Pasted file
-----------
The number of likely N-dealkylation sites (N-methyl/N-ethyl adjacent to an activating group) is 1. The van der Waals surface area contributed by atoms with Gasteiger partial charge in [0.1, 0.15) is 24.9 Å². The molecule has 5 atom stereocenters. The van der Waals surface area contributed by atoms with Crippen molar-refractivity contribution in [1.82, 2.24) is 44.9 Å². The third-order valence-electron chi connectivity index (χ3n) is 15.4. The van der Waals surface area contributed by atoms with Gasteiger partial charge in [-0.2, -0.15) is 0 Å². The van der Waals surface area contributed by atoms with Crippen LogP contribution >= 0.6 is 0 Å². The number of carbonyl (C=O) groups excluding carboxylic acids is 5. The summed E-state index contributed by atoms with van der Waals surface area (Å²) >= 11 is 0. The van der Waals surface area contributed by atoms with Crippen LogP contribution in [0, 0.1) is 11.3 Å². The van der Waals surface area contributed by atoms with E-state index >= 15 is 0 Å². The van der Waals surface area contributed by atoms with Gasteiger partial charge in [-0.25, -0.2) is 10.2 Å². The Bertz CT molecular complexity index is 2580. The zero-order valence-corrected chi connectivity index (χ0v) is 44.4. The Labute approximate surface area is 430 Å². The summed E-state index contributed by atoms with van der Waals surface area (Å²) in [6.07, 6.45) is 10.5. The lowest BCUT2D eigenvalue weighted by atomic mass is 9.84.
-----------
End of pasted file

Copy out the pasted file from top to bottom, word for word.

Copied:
The number of likely N-dealkylation sites (N-methyl/N-ethyl adjacent to an activating group) is 1. The van der Waals surface area contributed by atoms with Gasteiger partial charge in [0.1, 0.15) is 24.9 Å². The molecule has 5 atom stereocenters. The van der Waals surface area contributed by atoms with Crippen molar-refractivity contribution in [1.82, 2.24) is 44.9 Å². The third-order valence-electron chi connectivity index (χ3n) is 15.4. The van der Waals surface area contributed by atoms with Gasteiger partial charge in [-0.2, -0.15) is 0 Å². The van der Waals surface area contributed by atoms with Crippen LogP contribution >= 0.6 is 0 Å². The number of carbonyl (C=O) groups excluding carboxylic acids is 5. The summed E-state index contributed by atoms with van der Waals surface area (Å²) >= 11 is 0. The van der Waals surface area contributed by atoms with Crippen LogP contribution in [0, 0.1) is 11.3 Å². The van der Waals surface area contributed by atoms with E-state index >= 15 is 0 Å². The van der Waals surface area contributed by atoms with Gasteiger partial charge in [-0.25, -0.2) is 10.2 Å². The Bertz CT molecular complexity index is 2580. The zero-order valence-corrected chi connectivity index (χ0v) is 44.4. The Labute approximate surface area is 430 Å². The summed E-state index contributed by atoms with van der Waals surface area (Å²) in [6.07, 6.45) is 10.5. The lowest BCUT2D eigenvalue weighted by atomic mass is 9.84.